Following the success of The World of the Married and Nevertheless, Han So-hee is back on our screens as a gangster-slash-police officer in the Netflix action series My Name. The eight-part drama isn’t necessarily pushing the envelope of a revenge storyline, but So-hee further solidified her standing as an actress to watch out for in the years to come by taking the role of Yoon Ji-woo.
Korean Name: 마이 네임
Genre: Thriller, Action, Drama, Crime
Number of Episodes: 8 episodes
Episode Length: 45 to 59 minutes
Recommended For: Certified action drama enthusiasts
NOT Recommended For: Viewers with sky-high expectations when it comes to storytelling.
Han So-Hee as Yoon Ji-woo / Oh Hye-jin
Park Hee-Soon as Choi Mu-jin
Ahn Bo-Hyun as Jeon Pil-do
Kim Sang-Ho as Cha Gi-ho
Lee Hak-Joo as Jung Tae-ju
Chang Ryul as Do Gang-jae
Jiwoo’s already messed up life took a darker turn after losing her dad one gruesome night. As she hunts down her father’s killer, Jiwoo also starts to uncover secrets that may change everything she knows as the truth.
The first 15 minutes of My Name was solid. We see Jiwoo in a very miserable plight — she’s ostracized and bullied at school, constantly tailed by cops looking for her dad, with nobody to lean on but herself. It gets worse after she has witnessed her father’s horrific murder on her birthday, just a door away from the crime scene. Put all of these pieces in the first episode, and you now tugged the viewers’ attention.
As the show goes forth, we see Jiwoo fearlessly clinging to all means there is to get justice, even if it involves joining a notorious drug cartel and embodying a whole new persona. She then successfully infiltrated the Inchang Metropolitan Police Agency’s Narcotics department, intending to unmask the identity of his father’s murderer.
However, My Name soon fell into one huge cliché puddle. There were twists, but they felt underwhelming. Everything was moving so fast, but it didn’t really make the series more compelling. The romance between Jiwoo and Pildo, for instance, seemed to have bloomed out of nowhere. Episode by episode, there weren’t any notable scenes to tread that romantic lane. The build-up was scanty, leaving an impression that it was just an afterthought. Even the open-ended conclusion may leave you puzzled or tepid, to say the least.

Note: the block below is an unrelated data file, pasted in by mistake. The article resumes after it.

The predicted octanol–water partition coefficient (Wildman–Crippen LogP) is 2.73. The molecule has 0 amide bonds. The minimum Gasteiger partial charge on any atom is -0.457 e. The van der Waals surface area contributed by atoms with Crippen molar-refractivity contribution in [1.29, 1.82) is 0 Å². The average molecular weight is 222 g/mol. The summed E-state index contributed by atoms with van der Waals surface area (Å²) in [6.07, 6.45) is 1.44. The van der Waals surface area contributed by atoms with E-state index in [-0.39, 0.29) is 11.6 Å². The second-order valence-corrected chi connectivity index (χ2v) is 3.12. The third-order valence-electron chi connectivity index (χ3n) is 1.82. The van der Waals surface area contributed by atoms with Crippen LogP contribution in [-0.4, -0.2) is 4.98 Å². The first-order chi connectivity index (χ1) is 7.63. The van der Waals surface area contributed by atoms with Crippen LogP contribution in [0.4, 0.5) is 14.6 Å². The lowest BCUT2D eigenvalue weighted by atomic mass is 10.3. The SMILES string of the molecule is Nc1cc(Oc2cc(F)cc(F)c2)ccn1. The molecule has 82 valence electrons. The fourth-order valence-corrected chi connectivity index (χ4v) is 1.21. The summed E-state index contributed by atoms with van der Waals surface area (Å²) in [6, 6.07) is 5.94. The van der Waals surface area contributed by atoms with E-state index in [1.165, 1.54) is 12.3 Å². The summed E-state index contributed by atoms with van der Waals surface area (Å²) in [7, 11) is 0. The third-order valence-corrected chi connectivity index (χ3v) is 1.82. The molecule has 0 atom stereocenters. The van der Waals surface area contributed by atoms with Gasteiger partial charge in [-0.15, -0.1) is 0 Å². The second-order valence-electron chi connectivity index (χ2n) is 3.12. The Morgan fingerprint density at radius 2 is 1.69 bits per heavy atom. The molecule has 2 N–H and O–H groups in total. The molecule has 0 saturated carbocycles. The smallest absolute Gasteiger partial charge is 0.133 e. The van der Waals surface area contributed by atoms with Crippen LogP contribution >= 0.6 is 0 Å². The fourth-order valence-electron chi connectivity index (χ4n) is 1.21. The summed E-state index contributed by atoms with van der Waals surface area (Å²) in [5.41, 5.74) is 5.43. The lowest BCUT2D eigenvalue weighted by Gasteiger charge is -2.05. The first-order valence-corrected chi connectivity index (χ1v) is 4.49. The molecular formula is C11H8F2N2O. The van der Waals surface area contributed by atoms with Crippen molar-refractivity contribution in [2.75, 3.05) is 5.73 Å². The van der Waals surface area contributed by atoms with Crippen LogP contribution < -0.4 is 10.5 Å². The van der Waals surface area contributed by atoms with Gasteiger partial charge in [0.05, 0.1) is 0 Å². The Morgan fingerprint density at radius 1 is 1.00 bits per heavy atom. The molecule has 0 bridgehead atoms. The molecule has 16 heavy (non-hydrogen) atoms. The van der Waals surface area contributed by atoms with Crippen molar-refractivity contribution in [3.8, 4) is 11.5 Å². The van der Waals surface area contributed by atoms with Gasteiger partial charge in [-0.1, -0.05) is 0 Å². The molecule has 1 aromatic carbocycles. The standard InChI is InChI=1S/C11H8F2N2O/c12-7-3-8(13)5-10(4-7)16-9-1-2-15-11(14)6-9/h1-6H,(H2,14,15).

Extra two or three episodes would’ve helped improve the show overall. For an action-packed series like My Name, making it an eight-part series almost seems like a disservice because it has the potential to go for something more thought-provoking, storyline-wise. Whether a new season is in the works or not, the series is still good for your nightly K-drama binging. But in terms of replayability? Not really.
Characters and Performance
In an interview, So-hee reveals she wants to show a different side of her in My Name. The up-and-coming actress was successful in accomplishing that goal because she delivered an excellent performance. Jiwoo is a woman of few words, revenge-driven—but So-hee portrayed the pain and grief of her role marvelously. Not to mention, she also went through extensive training together with her co-actors. That nature of commitment is almost a rarity in the entertainment wonderland and merits praise.
Given the show’s gritty and dark theme, Pildo (played by Ahn Bo-Hyun) could’ve given a tinge of delight or goofiness that My Name needs. He gave a good performance, but his character tended to be a little uninteresting in some scenes. The relationship dynamic between Pildo and Jiwoo would’ve been more thrilling to see if they weren’t too similar.
Park Hee-Soon was also very remarkable. The fact that viewers can dislike and feel for him simultaneously proves how effective he is in portraying Choi Mu-jin’s calm yet ruthless demeanor. It’s a little difficult to imagine someone else filling in that kind of role without coming off too dull or monotonous.
Cinematography and Visuals
My Name lived true to its promise of delivering heart-pounding scenes. All fights were impeccable and well-choreographed, presenting viewers with an impressive variety of camera shots every time Jiwoo is on combat mode.
One great display of camerawork was seen in episode one. The creative showcasing of how Jiwoo and her father were near yet so far from one another is simply exquisite. The use of warm colors fits the show’s bloody theme, too. All things considered, My Name wasn’t confusing nor congested with unnecessary flashiness.
It felt like My Name didn't live up to its hype despite the remarkable performances of the cast. After watching up to the last episode, it didn't really leave an impact. The show is still worth watching, but it also makes you wonder what could've been if the story was further explored.